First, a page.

• In interpreting the 2-for-1 Order’s requirement that every new and repealed regulation be scored for its economic impact/cost savings, the OMB interim guidance explains that all previous economic impact analyses are presumed to be inaccurate and must to be revised. Accordingly, the cost of current and future regulations may be more heavily scrutinized than before.  This is expected to create a greater burden on agencies like CMS and FDA to perform economic analyses that they are not necessarily heavily staffed to do; and hiring additional economists may not be possible under the Administration’s civilian hiring freeze (there is no obvious exemption for economists under a DHHS implementation memo on the hiring freeze, dated February 6th).

  • The OMB interim guidance makes clear that formal notice-and-comment rulemaking is not the only regulatory activity affected by these executive orders – agency guidance documents may be impacted as well if they rise to the level of being “significant.” More specifically, OMB states that informal guidance documents “will be addressed on a case-by-case basis” and that “any cost savings claims for guidance or other documents must be specific and verifiable.”  Agencies like FDA heavily rely on guidance documents as a way to elucidate the expectations for regulated industry, especially in technical areas, and industry stakeholders also appreciate the clarity that guidance documents can provide.  So it remains an open question whether FDA, among other agencies, will have to withdraw two existing guidance documents before it can issue a new one.

For health care and related industries in which the regulatory scheme is very tightly knit and far-reaching in scope, agencies will have to take great care in determining which regulations should be on the chopping block to offset new ones.  The interwoven nature of many regulations makes it very difficult to remove one piece without having a major impact on other areas.  Such complex decision-making processes also could cause a slowdown in activity by agencies that some stakeholders feel already have very protracted rulemaking timelines and do not move quickly enough to respond to emerging issues.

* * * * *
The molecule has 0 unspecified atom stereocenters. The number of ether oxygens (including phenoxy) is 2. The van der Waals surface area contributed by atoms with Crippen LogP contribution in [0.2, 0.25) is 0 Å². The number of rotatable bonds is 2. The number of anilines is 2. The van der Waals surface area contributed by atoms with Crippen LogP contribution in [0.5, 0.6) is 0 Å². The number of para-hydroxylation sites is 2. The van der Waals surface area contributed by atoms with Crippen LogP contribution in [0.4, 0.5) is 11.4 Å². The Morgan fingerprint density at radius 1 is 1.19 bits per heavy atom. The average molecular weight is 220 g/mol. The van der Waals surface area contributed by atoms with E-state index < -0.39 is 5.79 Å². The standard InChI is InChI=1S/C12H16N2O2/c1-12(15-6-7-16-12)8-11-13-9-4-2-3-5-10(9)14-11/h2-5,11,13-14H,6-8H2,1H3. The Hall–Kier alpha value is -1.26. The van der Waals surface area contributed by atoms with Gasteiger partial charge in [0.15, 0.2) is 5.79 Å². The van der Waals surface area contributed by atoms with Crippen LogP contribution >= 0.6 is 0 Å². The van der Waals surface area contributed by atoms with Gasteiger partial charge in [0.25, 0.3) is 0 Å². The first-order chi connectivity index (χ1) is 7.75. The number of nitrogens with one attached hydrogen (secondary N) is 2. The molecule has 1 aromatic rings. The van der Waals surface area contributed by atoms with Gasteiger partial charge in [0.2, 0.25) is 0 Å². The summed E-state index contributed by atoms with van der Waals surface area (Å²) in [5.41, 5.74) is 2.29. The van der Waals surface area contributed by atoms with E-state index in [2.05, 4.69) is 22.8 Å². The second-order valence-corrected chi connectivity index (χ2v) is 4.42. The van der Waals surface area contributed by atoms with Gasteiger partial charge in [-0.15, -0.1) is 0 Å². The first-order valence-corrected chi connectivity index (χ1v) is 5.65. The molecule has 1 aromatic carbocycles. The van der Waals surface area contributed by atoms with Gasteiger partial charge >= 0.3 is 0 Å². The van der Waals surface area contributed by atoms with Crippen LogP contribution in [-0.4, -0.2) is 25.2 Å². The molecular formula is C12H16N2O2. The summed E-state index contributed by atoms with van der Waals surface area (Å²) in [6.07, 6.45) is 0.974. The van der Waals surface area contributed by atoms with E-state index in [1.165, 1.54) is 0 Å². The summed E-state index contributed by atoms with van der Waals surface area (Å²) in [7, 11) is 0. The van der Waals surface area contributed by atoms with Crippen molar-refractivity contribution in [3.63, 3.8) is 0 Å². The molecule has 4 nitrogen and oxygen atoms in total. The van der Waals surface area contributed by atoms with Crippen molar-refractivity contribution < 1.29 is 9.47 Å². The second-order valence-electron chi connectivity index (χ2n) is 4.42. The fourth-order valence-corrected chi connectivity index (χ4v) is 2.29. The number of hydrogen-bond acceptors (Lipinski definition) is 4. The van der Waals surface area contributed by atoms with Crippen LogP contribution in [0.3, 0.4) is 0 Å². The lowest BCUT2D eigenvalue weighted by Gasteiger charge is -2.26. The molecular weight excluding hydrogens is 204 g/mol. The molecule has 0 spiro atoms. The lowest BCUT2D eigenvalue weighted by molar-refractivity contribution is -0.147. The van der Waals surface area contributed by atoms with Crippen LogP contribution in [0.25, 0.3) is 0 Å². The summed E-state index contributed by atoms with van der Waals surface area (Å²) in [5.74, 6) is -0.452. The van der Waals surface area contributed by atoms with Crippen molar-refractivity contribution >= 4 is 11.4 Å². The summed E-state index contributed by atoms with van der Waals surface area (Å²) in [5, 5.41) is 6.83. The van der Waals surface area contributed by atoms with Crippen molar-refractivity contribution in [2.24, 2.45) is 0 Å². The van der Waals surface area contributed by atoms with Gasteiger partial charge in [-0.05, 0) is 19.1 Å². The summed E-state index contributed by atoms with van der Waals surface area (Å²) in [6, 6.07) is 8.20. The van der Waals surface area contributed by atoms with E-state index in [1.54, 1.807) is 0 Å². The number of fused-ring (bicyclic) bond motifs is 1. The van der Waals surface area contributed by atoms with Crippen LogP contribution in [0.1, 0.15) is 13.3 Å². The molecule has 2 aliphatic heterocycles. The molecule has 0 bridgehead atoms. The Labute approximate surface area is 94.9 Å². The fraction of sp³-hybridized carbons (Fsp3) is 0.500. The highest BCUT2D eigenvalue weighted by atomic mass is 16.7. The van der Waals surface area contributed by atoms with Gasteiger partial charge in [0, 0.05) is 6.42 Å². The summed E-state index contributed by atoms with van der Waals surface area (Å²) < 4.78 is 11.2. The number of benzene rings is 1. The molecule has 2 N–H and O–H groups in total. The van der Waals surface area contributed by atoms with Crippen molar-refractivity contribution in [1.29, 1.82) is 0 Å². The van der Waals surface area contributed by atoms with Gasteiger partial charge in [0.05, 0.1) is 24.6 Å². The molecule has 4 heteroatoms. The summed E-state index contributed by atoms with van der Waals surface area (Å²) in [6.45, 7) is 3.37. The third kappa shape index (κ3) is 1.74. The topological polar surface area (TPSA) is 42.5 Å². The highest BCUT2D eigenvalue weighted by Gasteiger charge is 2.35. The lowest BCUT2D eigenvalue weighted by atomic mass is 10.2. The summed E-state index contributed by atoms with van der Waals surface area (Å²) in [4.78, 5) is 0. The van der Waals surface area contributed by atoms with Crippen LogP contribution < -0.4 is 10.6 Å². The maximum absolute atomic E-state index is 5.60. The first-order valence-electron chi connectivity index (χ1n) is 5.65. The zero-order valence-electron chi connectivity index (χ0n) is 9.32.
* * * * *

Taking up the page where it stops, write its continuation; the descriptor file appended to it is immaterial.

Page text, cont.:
We will continue to watch the effect of these important executive orders on the health care, pharmaceutical, and medical device industries.  We also continue to monitor Congress for actions that may be taken under the Congressional Review Act to overturn final regulations implemented by the Obama Administration.  Stay tuned for updates and specific reports on FDA, CMS, or other DHHS activities that might be curtailed or rolled back.

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About this Author

Joanna Hawana, Mintz Levin, FDA Lawyer, Consumer Protection Attorney, Washington
Of Counsel

Joanne advises clients around the world in the food, drug, and biotechnology industries on issues ranging from prescription drug advertising to state licensing requirements for wholesale distribution. In particular, Joanne counsels clients on the business impact of new US federal and state actions that affect regulated products, such as drugs, foods, and medical devices.

Joanne is experienced in US federal drug regulations, including pre-market and post-market requirements, and restrictions on advertising and sampling. Joanne also has counseled...

Sarah Beth S. Kuyers, Mintz Levin, nonprofit affiliation lawyer, health care systems attorney

Sarah Beth’s practice focuses on advising health care providers, PBMs, and laboratories on a variety of regulatory issues.

Prior to joining Mintz Levin, Sarah Beth worked as a law clerk with the health staff of the US Senate Committee on Finance, where she researched policy, regulations, and legislation regarding commercial insurance reform, health IT, Medicare, Medicaid, and the Affordable Care Act. She also drafted legislation.

In addition, Sarah Beth worked as a law clerk for a legal practice in Washington, DC. Her experience also includes legal internships with a large, nonprofit health care system and with the International Trade Administration of the US Department of Commerce.